At Amazon, "Cheap" Comes at a Very Hefty Price

It's time to look closer at Jeff Bezos and his online retail colossus

In his classic 1936 comedy, "Modern Times," silent filmmaker Charlie Chaplin depicts the trials and tribulations of a harried factory worker trying to cope with the sprockets, cogs, conveyor belts, and "efficiencies" of the new industrial culture. The poor fellow finds himself caught up (almost literally) in the grinding tyranny of the machine. The movie is hilarious, but it's also a damning portrayal of the dehumanizing consequences of mass industrialization.

The ultimate indignity for Chaplin's everyman character comes when he is put on an assembly line that includes a mechanized contraption that force-feeds workers as they work. Not only does this "innovation" eliminate the need for the factory owner to provide a lunch break, but it also transforms human workers into automatous components of the machine itself.

Of course, worker-feeding machines were a comedic exaggeration by the filmmaker, not anything that actually existed, nothing that would even be considered in our modern times, right? Well ... if you work for, you'd swear that Chaplin's masterpiece depicts Amazon CEO Jeff Bezos' idea of a properly run workplace.


Why pick on Amazon? After all, isn't it a model of tech wizardry, having totally reinvented retail marketing for our smart-phone, globally linked age? Doesn't it peddle a cornucopia of goods through a convenient "1-click" ordering system, rapidly delivering them right to your doorstep? And doesn't it offer steep discounts on nearly everything it sells (which is nearly everything)? Yes, yes, and yes.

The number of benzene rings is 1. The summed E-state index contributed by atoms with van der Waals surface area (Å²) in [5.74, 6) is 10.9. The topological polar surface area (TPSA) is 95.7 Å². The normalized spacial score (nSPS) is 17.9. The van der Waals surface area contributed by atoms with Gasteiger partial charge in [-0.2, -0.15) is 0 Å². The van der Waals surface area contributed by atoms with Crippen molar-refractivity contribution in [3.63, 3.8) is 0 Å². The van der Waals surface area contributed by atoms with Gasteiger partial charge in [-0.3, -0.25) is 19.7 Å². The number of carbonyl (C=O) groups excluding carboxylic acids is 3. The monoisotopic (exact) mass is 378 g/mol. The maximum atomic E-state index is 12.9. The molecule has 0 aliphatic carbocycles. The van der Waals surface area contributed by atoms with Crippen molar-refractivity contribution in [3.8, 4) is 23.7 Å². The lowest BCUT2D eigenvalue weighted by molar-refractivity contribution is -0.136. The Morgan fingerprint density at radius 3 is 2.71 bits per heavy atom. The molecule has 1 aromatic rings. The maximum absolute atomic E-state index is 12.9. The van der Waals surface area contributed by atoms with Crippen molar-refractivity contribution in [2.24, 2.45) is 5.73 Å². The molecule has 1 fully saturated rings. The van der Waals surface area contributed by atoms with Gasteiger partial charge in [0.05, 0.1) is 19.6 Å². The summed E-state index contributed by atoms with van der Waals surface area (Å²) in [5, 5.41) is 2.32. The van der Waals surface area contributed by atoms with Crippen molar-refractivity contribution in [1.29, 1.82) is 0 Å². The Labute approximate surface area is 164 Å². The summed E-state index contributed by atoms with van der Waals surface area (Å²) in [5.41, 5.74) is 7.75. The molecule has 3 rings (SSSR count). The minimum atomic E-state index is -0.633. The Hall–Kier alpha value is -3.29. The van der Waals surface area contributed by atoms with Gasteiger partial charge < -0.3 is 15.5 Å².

However, as an old saying puts it: The higher the monkey climbs the more you see of its ugly side. Amazon certainly has climbed high in a hurry. Not yet 20 years old, it is already a household brand name and America's 10th largest retailer. The establishment press marvels that Bezos' obsession with electronic streamlining and systems management that allow Amazon to sell everything from books to bicycles, barbeques to Barbies, at cheap-cheap-cheap prices, undercutting all competitors—even Walmart.

But what is the source of those efficiencies and the low prices so greatly admired by Wall Street and so gratefully accepted by customers? Are they achieved strictly by being a virtual store, saving the costs of building, staffing, and maintaining brick-and-mortar outlets? Or is Amazon achieving market dominance the old-fashioned way—by squeezing the life out of its workers and suppliers, by crushing its competitors with monopolistic muscle, and by manipulating our national and state tax laws?

Voilà! There's the ugly side.

Amazon and Bezos scream for more scrutiny because Amazon, more than any other single entity, has had the infinite hubris to envision a brave new computer-driven order for our society. Bezos isn't merely remaking commerce with his algorithms, metrics, and vast network, he's rebooting America itself, including our concept of a job, the definition of community, and even basic values of fairness and justice. It amounts to a breathtaking aspiration to transform our culture's democratic paradigm into a corporate imperium led by Amazon.

Walmart, the "Beast of Bentonville," is now yesterday's model of how far-reaching and destructive corporate power can be. Amazon is the new model, not just of tomorrow's corporate beast, but the day after tomorrow's. Only it's already here.


Bezos has been crowned with numerous laurels, from "Person of the Year" to world's best living CEO. This May, however, the reigning God of TechWorld was awarded a less-coveted prize by the International Trade Union Confederation: "World's Worst Boss."